Revamped Cooper Hewitt Museum Debuts

After three years, the museum will have a more modernized layout.

It’s been a long three years that the Cooper Hewitt, Smithsonian Design Museum (formerly the Cooper Hewitt, Smithsonian Design Museum) has been closed for renovations, but the institution’s reopening festivities, scheduled for Friday, December 12, mark another, much older milestone: on that day in 1902, Andrew Carnegie first moved into the Upper East Side mansion the museum calls home.

The only museum in the United States completely dedicated to historic and contemporary design, the restored Cooper Hewitt debuts with an impressive slate of ten exhibitions and installations—the museum has increased exhibition space by 60 percent, allowing the institution to display an unprecedented number of its 210,000-object collection, which spans no less than 30 centuries.

The entire second floor will exclusively feature highlights from the permanent collection, while the third story, which Carnegie used as a gymnasium, and which has more recently housed the Cooper Hewitt’s library, will be opened to the public for the first time in the institution’s history.

After the renovations, for which no less than 13 design firms were employed, the museum touts a more open floor-plan and a modernized layout that will ease installation and allow the Cooper Hewitt to stay open year-round (previously, it closed in between exhibitions).

Interactivity will be a mandate of the new Cooper Hewitt (see “Cooper Hewitt Museum Bets on Interactivity“). The institution expects its much-hyped Pen, which will allow museum-goers to bookmark their favorite objects and review them both during their visit and upon their return home, to launch early next year. The Pen is the brain child of Local Projects with Diller Scofidio + Renfro, and was designed by GE, Sistel Networks, and Undercurrent. In addition, Bloomberg Connects, the digital engagement program of Bloomberg Philanthropies, has developed a series of touch-screen tables where visitors can explore the collection digitally, and create their own designs.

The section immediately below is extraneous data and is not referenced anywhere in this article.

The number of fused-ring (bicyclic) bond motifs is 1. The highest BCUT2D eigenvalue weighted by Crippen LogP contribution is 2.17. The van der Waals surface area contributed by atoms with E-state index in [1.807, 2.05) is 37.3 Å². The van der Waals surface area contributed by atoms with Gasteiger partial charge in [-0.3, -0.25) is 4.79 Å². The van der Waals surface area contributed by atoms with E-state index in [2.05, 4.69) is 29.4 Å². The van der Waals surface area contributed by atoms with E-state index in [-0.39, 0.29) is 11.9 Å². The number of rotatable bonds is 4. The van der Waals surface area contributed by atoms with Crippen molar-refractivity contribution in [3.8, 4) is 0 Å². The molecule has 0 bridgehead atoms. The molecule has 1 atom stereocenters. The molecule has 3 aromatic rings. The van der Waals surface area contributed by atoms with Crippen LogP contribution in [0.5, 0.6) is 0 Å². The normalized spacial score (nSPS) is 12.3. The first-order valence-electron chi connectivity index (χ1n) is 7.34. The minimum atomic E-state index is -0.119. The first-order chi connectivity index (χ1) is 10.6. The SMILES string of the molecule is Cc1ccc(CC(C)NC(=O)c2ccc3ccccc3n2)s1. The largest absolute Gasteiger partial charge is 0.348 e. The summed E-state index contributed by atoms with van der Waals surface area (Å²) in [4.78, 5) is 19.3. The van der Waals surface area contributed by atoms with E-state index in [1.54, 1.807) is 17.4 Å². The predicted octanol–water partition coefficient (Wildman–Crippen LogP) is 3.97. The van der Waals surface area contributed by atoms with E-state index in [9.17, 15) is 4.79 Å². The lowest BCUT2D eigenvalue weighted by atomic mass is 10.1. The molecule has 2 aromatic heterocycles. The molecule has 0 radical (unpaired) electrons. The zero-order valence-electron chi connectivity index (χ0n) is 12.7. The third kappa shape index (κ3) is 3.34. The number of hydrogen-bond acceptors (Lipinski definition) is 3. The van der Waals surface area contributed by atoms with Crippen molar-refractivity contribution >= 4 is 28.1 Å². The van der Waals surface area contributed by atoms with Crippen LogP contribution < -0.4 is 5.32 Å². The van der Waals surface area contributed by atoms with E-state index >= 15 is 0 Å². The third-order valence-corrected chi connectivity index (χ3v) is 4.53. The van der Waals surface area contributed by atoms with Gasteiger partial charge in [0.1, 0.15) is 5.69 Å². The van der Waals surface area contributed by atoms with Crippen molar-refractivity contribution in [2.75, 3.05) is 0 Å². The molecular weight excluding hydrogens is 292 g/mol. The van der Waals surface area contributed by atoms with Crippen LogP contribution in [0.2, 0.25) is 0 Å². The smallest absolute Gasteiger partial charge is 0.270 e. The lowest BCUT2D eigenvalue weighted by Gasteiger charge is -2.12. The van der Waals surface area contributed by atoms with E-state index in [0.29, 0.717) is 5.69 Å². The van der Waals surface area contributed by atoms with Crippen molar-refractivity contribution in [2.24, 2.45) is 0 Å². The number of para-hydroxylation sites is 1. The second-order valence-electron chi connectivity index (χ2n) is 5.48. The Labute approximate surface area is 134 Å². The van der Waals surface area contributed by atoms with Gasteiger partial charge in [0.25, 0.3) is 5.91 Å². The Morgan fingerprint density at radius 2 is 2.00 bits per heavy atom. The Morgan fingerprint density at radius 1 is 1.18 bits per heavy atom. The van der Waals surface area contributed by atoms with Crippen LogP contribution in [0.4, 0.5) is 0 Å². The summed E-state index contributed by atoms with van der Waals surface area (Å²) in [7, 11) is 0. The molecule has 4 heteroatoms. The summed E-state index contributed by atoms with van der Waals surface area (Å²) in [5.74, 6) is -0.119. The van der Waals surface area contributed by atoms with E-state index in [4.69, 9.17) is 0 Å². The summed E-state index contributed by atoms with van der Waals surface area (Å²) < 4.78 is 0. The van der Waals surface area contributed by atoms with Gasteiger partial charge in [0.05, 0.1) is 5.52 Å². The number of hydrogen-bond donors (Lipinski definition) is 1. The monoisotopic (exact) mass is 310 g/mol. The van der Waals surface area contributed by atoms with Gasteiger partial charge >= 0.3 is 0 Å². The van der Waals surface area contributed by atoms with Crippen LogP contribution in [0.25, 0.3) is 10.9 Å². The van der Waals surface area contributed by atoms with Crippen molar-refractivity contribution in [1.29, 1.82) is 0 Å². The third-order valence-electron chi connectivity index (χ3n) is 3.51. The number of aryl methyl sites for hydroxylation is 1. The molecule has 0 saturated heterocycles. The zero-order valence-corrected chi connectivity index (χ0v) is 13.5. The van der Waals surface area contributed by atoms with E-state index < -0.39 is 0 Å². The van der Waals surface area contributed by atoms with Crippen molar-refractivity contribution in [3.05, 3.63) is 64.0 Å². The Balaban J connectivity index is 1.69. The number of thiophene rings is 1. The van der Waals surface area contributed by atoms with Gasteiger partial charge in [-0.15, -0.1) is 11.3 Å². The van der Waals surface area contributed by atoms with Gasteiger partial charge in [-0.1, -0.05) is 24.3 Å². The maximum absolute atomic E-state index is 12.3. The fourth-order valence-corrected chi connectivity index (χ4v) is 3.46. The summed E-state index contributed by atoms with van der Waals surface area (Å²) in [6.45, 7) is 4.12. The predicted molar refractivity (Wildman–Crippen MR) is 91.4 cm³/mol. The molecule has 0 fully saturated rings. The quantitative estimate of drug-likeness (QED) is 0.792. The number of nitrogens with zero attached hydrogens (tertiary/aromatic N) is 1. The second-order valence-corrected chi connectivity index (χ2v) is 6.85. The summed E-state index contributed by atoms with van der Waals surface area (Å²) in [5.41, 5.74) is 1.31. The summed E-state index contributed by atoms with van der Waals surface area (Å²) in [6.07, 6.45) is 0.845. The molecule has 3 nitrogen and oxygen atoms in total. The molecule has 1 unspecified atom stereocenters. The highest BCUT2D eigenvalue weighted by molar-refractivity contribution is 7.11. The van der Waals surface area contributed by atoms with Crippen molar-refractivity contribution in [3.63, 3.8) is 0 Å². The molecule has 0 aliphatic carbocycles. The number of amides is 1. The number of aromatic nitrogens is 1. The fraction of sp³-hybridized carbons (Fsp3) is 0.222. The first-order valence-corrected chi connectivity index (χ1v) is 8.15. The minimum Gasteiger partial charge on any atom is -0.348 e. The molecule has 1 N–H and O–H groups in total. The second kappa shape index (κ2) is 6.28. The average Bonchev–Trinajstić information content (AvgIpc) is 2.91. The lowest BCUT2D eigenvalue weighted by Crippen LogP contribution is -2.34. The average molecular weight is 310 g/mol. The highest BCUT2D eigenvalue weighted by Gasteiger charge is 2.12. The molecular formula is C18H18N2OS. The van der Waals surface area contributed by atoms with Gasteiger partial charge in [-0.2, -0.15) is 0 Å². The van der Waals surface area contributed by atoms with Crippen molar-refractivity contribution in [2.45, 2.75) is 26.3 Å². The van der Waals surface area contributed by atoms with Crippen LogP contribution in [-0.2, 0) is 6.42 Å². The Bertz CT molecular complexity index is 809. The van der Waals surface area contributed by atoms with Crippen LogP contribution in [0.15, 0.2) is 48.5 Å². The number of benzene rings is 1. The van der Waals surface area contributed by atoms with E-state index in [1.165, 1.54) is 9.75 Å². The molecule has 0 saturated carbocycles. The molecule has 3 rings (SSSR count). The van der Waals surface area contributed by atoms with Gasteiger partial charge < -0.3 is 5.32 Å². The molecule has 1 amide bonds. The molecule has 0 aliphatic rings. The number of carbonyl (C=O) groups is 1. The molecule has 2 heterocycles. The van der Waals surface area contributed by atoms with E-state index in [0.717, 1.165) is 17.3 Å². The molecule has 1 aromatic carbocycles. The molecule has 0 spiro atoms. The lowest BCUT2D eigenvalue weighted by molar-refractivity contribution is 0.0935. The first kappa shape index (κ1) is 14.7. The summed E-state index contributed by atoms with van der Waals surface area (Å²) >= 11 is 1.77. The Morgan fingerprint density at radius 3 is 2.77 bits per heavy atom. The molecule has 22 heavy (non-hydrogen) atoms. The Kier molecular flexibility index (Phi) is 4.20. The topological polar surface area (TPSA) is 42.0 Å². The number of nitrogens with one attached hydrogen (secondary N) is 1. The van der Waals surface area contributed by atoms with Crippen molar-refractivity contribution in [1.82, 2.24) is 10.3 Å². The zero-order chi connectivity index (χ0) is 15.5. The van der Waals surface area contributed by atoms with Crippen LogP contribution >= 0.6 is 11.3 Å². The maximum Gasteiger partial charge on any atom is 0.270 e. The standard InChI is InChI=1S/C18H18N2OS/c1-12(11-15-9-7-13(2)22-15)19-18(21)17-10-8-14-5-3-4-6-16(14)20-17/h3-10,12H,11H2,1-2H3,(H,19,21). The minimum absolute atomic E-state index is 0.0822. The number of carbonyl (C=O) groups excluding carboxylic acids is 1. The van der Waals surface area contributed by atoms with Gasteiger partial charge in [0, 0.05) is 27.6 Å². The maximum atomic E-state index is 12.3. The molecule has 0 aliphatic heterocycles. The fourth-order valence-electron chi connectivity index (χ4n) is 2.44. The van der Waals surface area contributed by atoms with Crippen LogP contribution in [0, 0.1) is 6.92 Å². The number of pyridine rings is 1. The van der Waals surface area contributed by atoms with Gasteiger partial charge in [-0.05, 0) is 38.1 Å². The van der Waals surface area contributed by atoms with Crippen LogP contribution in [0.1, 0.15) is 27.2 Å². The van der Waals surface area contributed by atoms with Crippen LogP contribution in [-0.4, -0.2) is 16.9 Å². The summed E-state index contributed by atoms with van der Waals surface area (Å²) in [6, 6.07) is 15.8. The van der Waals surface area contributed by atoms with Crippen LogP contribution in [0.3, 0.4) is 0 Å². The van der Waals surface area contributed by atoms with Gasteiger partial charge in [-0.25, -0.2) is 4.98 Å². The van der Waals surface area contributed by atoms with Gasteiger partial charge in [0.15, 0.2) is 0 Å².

“The new Cooper Hewitt is a must-see and must-do destination to experience historical and contemporary design in a way like never before,” said Cooper-Hewitt director Caroline Baumann. She believes the museum has the power to “shape how people think about the power of design and ultimately, its capability to solve real world problems.”

Inaugural exhibitions include a look at the renovation process; a first-time exploration of the collection of the institution’s founders, Sarah and Eleanor Hewitt; a guest-curated show that artist Maira Kalman will organize, and a history of tools and design.

Beginning December 12, the museum will be open daily from 10 a.m. to 6 p.m., with extended, pay-what-you-wish hours from 6 p.m. to 9 p.m. on Saturdays. General admission will cost $18, with senior and student tickets going for $12. Children under 18 will be able to enter for free. Visitors will also be welcome to stop by the museum in the early morning, when the cafe, gardens, and gift shop will be open and free to the public from 7:30 a.m. to 10 a.m.


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